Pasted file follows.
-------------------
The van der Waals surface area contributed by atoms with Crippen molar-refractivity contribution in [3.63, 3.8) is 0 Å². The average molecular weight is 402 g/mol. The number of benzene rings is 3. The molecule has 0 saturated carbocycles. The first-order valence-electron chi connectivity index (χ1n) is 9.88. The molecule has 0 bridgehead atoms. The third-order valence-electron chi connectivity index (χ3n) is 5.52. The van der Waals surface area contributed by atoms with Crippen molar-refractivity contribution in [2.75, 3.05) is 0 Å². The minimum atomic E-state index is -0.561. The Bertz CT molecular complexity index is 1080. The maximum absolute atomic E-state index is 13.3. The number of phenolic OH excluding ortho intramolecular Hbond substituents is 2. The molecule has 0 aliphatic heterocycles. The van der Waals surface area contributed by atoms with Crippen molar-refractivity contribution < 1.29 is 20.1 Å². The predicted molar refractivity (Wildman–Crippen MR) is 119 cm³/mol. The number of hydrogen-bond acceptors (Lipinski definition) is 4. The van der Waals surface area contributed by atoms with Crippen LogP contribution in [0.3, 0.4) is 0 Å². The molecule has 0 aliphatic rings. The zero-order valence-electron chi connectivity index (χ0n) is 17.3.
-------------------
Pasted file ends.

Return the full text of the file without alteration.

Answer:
The van der Waals surface area contributed by atoms with Crippen molar-refractivity contribution in [3.63, 3.8) is 0 Å². The average molecular weight is 402 g/mol. The number of benzene rings is 3. The molecule has 0 saturated carbocycles. The first-order valence-electron chi connectivity index (χ1n) is 9.88. The molecule has 0 bridgehead atoms. The third-order valence-electron chi connectivity index (χ3n) is 5.52. The van der Waals surface area contributed by atoms with Crippen molar-refractivity contribution in [2.75, 3.05) is 0 Å². The minimum atomic E-state index is -0.561. The Bertz CT molecular complexity index is 1080. The maximum absolute atomic E-state index is 13.3. The number of phenolic OH excluding ortho intramolecular Hbond substituents is 2. The molecule has 0 aliphatic heterocycles. The van der Waals surface area contributed by atoms with Crippen molar-refractivity contribution < 1.29 is 20.1 Å². The predicted molar refractivity (Wildman–Crippen MR) is 119 cm³/mol. The number of hydrogen-bond acceptors (Lipinski definition) is 4. The van der Waals surface area contributed by atoms with Crippen LogP contribution in [0.3, 0.4) is 0 Å². The molecule has 0 aliphatic rings. The zero-order valence-electron chi connectivity index (χ0n) is 17.3.